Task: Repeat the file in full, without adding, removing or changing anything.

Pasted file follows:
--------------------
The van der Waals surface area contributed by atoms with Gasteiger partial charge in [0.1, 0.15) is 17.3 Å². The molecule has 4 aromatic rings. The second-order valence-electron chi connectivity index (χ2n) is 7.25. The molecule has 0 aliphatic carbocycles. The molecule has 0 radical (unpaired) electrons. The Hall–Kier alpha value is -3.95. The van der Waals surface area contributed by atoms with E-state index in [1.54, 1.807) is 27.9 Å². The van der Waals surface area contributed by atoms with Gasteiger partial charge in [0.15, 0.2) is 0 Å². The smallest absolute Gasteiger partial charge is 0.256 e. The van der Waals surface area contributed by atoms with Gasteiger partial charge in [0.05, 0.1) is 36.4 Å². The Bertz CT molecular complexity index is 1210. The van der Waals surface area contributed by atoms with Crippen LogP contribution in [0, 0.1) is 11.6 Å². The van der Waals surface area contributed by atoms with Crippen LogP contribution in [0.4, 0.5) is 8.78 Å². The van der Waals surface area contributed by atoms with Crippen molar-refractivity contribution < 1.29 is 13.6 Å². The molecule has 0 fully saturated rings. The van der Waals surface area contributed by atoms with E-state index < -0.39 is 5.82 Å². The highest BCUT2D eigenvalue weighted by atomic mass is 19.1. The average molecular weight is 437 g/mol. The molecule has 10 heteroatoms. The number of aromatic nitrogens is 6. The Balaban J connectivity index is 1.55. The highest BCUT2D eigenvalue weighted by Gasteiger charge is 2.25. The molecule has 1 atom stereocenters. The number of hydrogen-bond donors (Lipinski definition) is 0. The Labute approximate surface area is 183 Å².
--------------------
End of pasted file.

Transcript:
The van der Waals surface area contributed by atoms with Gasteiger partial charge in [0.1, 0.15) is 17.3 Å². The molecule has 4 aromatic rings. The second-order valence-electron chi connectivity index (χ2n) is 7.25. The molecule has 0 aliphatic carbocycles. The molecule has 0 radical (unpaired) electrons. The Hall–Kier alpha value is -3.95. The van der Waals surface area contributed by atoms with E-state index in [1.54, 1.807) is 27.9 Å². The van der Waals surface area contributed by atoms with Gasteiger partial charge in [0.15, 0.2) is 0 Å². The smallest absolute Gasteiger partial charge is 0.256 e. The van der Waals surface area contributed by atoms with Gasteiger partial charge in [0.05, 0.1) is 36.4 Å². The Bertz CT molecular complexity index is 1210. The van der Waals surface area contributed by atoms with Crippen LogP contribution in [0, 0.1) is 11.6 Å². The van der Waals surface area contributed by atoms with Crippen LogP contribution in [0.4, 0.5) is 8.78 Å². The van der Waals surface area contributed by atoms with Crippen molar-refractivity contribution < 1.29 is 13.6 Å². The molecule has 0 fully saturated rings. The van der Waals surface area contributed by atoms with E-state index < -0.39 is 5.82 Å². The highest BCUT2D eigenvalue weighted by atomic mass is 19.1. The average molecular weight is 437 g/mol. The molecule has 10 heteroatoms. The number of aromatic nitrogens is 6. The Balaban J connectivity index is 1.55. The highest BCUT2D eigenvalue weighted by Gasteiger charge is 2.25. The molecule has 1 atom stereocenters. The number of hydrogen-bond donors (Lipinski definition) is 0. The Labute approximate surface area is 183 Å².